Calmness is free of negative features that include agitation, turmoil, nervousness, disturbance, or distress. It doesn’t suggest being passive or missing positive activities or fabulous excitement. Calmness is an essential element to our prospering as people. Deep, thoughtful calmness is associated with deep-rooted strength, and a steadying force in our lives.

Understanding the characteristics of emotions and moods, the two basic ranges of the feeling dimensions—the arousal range and the pleasantness range—become obvious. Some suggest we separate the arousal scale into two classes, one that ranges from energy to tiredness and the other from tense to calm. Then you have four basic moods states: calm-energy, calm-tiredness, tense-energy, and tense-tiredness. Each is linked to a certain state on the continuum of pleasantness. Do you see how the state of calm-energy could be the most pleasant state, and tense-tiredness the most unpleasant? Lots of people don’t distinguish between calm-energy and tense-energy since they assume that whenever they are energetic, there‘s going to be tension. The idea of calm-energy is foreign to many of us in the west, but not other cultures. Read Zen master Shunryu Suzuki and see what I mean:

“Calmness of mind does not mean you should stop your activity.

Real calmness should be found in the activity itself.

It is easy to have calmness in inactivity, but calmness in activity is true calmness.”

— Shunryu Suzuki

This kind of self-motivated calmness is found in deep essential experiences, ones that allow us all to flourish and be happy. Those activities are almost always exciting, so you have the idea of profound calm excitement.

Personal Development and Calm Excitement

“It strikes me that we are ‘behaving’ (actually, we are not behaving) like teenagers; can’t we at least try to behave as if we were mature adults? I feel like I am twenty again.”

 — A married woman to her married lover, both in their 50s

Did you ever notice that as time passes you tend to grow less interested in novelty and excitement and more in-depth experiences? Younger people are considered more emotional than older people as a rule. Short-term romantic passion is usually provoked by sudden external changes, while long-term deep love is usually based upon an internal development with someone you know deeply and well. The first state is usually comprises wild excitement; the latter is usually interwoven with tranquility (e.g., peacefulness, serenity), and involving maturity associated with more experienced lives and minds.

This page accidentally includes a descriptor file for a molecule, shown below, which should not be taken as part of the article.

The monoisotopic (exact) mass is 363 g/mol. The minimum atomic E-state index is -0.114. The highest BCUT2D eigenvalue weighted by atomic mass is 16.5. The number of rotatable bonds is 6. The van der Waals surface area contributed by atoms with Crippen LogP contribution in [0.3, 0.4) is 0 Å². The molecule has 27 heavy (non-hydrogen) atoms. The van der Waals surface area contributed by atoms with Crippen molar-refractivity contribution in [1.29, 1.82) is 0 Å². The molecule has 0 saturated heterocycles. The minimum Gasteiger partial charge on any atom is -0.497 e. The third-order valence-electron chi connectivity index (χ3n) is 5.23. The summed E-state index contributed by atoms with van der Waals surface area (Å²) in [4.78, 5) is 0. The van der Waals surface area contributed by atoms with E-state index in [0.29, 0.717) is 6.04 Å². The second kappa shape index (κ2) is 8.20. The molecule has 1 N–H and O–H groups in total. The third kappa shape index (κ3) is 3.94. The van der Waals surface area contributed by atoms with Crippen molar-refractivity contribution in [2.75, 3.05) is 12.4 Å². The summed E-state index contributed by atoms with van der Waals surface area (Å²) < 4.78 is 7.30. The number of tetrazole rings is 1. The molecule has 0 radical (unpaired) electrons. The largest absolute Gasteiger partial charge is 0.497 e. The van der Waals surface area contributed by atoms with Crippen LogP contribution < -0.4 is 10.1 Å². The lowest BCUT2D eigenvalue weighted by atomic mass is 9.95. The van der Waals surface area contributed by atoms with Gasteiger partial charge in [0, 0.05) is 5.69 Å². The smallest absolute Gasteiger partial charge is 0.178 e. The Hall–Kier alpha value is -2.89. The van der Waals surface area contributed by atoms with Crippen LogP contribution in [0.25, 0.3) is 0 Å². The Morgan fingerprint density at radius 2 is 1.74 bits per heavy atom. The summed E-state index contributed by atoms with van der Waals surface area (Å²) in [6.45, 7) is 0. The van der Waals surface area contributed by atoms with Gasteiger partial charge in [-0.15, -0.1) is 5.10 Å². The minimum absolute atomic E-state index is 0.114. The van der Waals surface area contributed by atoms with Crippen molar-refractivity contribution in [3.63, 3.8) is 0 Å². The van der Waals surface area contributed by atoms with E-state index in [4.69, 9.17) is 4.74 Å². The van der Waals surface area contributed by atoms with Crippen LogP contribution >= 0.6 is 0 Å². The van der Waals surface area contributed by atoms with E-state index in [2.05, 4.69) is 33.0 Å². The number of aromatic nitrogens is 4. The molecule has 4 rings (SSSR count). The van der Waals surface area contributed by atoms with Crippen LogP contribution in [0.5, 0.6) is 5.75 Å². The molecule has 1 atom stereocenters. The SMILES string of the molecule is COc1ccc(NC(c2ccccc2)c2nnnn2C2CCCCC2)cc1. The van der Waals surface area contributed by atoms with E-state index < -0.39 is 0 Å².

It is because of these very differences that people say:

Happiness declines with age.”

That’s crap. Research indicates that older people are actually happier and more satisfied with their lives than their younger companions. Why? Older people realize life is short. They change their perspectives and focus on positive current experiences, what they have and not what they don’t have. In these circumstances, the primary emotional experience relates to calmness. I had a client who said:

“My best years are in the second half of life.”

Older individuals understand their spouses as warm during both disagreements and common tasks and they are quite happy with their marriages. Many older married couples have less intense relationship conflicts than younger friends. Erotic connections are less important in their lives as their love, companionable love, based upon friendship and deep trust, is the most important part of their relationship. Overall, intimate relationships in older age are sweet and satisfying.

Calmness in Romantic Activities

“Romance is tempestuous. Love is calm.” 

— Mason Cooley